As best as I can recall, I’ve met Jason Carter twice. Most recently, it was at this year’s Dacula Memorial Day Parade. Carter rode in a truck immediately behind the Gwinnett Republican Party, and we had a chance to talk for a few minutes about his challenging Nathan Deal in the race to become Georgia’s governor.
The other time we met was more than thirty years ago, and I doubt Jason remembers it. It would have been in the summer of 1981, when he was six years old. Recently out of college, I had moved into a Stone Mountain apartment, and a friend and I were sitting at the complex’s pool when we noticed the Secret Service agents keeping an eye on young Jason, who had come for a visit.
What brought the earlier encounter to mind is an extensive profile of Carter in the October issue of Atlanta Magazine. The profile tells a lot about the man, including when he went to the city of Lochiel in Africa’s Swaziland as part of his service in the Peace Corps. His experiences there eventually became the subject of a memoir book, Power Lines.
The relative isolation was a change for the gregarious young man who’d always been surrounded by friends and family. “As much as the experience of another culture, I think the time for introspection shaped him,” his mother told me. “In Lochiel, I was always on,” he wrote. “Everyone was watching me, which meant I had to watch my every move and think before I spoke.”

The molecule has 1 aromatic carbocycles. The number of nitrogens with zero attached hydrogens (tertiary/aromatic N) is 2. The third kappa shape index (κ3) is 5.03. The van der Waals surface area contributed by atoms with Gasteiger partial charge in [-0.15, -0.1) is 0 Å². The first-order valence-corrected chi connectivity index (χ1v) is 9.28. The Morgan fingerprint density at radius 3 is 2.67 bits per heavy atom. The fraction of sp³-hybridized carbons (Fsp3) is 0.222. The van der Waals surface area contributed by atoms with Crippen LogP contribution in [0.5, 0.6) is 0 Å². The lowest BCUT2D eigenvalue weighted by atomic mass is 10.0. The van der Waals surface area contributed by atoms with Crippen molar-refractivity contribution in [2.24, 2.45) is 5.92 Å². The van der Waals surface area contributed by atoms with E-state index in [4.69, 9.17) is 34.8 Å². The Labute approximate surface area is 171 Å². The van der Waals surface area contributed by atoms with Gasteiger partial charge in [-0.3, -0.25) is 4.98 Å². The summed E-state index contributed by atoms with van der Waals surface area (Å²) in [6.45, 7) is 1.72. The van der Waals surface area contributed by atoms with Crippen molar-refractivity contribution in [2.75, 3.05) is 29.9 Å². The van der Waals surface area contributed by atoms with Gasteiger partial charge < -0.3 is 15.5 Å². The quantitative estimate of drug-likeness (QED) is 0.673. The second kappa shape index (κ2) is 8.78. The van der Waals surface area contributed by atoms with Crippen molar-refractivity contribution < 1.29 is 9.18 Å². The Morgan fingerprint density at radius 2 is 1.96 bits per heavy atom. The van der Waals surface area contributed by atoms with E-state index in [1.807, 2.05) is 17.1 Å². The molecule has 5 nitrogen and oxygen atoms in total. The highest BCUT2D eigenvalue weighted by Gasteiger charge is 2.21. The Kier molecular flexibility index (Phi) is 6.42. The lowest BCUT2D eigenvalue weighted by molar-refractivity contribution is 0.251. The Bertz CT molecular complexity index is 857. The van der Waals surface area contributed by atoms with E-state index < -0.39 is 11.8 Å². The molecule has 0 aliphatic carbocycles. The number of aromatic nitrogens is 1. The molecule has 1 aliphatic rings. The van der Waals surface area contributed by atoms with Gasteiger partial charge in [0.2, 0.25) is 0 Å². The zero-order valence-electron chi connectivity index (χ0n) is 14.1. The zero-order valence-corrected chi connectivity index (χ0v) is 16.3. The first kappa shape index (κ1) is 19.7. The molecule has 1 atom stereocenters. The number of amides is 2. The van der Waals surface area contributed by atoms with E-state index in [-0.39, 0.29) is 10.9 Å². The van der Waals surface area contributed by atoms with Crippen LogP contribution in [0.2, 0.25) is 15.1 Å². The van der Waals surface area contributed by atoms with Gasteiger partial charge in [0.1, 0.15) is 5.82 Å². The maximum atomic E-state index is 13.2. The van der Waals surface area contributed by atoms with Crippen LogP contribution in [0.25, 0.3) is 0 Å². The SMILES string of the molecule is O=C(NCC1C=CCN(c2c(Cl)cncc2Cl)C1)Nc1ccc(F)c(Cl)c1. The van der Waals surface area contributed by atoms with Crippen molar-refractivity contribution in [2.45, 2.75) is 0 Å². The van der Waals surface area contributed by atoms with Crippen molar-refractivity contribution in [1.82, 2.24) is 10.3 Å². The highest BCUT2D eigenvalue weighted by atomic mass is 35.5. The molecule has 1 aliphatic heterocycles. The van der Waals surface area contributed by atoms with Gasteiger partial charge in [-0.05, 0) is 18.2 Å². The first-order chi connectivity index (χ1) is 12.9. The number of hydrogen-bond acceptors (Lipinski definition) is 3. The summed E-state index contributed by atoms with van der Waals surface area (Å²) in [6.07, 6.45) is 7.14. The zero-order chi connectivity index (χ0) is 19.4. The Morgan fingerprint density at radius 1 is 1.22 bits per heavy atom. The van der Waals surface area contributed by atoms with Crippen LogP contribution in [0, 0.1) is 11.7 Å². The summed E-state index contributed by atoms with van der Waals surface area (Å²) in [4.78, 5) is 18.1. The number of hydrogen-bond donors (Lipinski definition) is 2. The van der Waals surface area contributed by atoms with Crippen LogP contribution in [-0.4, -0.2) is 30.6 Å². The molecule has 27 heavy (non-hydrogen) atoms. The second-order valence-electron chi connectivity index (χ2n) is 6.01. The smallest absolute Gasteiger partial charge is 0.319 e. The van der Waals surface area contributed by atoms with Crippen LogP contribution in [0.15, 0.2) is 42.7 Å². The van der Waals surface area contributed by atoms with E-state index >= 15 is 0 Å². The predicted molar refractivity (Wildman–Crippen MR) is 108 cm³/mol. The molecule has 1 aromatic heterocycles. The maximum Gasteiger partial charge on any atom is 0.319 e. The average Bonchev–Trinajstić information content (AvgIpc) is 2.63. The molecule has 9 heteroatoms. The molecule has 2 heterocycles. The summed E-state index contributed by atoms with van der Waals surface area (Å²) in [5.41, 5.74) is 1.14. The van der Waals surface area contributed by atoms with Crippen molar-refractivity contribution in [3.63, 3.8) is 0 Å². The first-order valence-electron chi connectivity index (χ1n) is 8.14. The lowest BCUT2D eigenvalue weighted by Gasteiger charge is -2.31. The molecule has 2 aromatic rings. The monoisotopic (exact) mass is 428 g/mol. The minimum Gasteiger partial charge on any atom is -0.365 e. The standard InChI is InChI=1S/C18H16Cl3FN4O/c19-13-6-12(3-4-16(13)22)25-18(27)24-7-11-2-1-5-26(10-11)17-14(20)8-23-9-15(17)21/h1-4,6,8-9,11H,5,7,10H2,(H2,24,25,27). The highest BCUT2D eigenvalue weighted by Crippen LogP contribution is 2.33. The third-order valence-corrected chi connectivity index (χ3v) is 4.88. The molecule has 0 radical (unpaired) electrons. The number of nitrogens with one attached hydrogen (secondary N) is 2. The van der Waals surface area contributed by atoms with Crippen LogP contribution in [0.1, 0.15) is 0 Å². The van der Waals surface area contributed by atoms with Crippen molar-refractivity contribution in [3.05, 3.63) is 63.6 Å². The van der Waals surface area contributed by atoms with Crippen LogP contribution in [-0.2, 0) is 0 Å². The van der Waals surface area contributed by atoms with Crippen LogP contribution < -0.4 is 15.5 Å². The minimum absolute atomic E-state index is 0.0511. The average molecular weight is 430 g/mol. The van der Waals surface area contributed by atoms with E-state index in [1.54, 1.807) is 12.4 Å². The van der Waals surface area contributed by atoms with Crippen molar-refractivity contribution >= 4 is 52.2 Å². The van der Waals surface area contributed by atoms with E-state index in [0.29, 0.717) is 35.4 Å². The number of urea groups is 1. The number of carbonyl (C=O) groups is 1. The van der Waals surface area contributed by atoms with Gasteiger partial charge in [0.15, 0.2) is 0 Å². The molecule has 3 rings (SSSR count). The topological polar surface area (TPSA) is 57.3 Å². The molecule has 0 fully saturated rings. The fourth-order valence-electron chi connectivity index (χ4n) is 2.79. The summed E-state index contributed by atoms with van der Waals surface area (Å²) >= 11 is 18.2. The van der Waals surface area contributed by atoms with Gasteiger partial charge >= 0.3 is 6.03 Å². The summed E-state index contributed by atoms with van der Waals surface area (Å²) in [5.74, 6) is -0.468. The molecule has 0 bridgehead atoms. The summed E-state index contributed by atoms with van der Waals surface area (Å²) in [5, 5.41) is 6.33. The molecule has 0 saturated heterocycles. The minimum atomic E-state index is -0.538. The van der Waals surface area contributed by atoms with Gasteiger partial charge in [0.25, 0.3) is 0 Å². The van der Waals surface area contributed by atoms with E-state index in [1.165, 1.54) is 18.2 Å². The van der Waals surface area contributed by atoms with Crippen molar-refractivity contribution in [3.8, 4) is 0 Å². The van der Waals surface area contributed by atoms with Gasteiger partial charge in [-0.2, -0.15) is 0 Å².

Equally telling is the candor with which he described navigating the racial caste systems of South Africa. “Until I had to live as a minority in a community where I was forced to be conscious of my race every day, I had not scratched the surface of what racism meant,” Carter wrote. “In America, like many people, I knew how to talk about racism. But I never really felt like I was living with it until I came to South Africa.”
In his book, Carter described the disparity between South Africa’s wealthy cities and its impoverished townships, comparing some villagers to “people in poor, tiny communities in South Georgia.” When I asked Carter how his Peace Corps experience might influence him were he to govern a complex state like Georgia, he said, “There is a reason the book is called ‘two years on South Africa’s borders.’ Those borders divided people all over and are similar to the borders between people who live in this state. There are huge parts of the state that have been just left out. If you are out in rural Georgia and you are looking at the demographics—and I don’t mean race but the number of people in poverty in Hancock County, the number who are college educated in Stewart County—it gets to be even more apparent [why] you are talking about a state where the average household income is dropping.”
The magazine’s story goes into a lot more detail than this, describing Carter’s childhood through his run for the State Senate, and ultimately for governor of Georgia. Whether he reaches that goal in 2014 is still an open question the voters will decide in six weeks, and quite possibly in a December runoff.
But, if you’re looking for a reason why what was considered to be a long shot candidacy a year ago now has Carter leading in the latest polling, the Atlanta Magazine article provides an excellent explanation.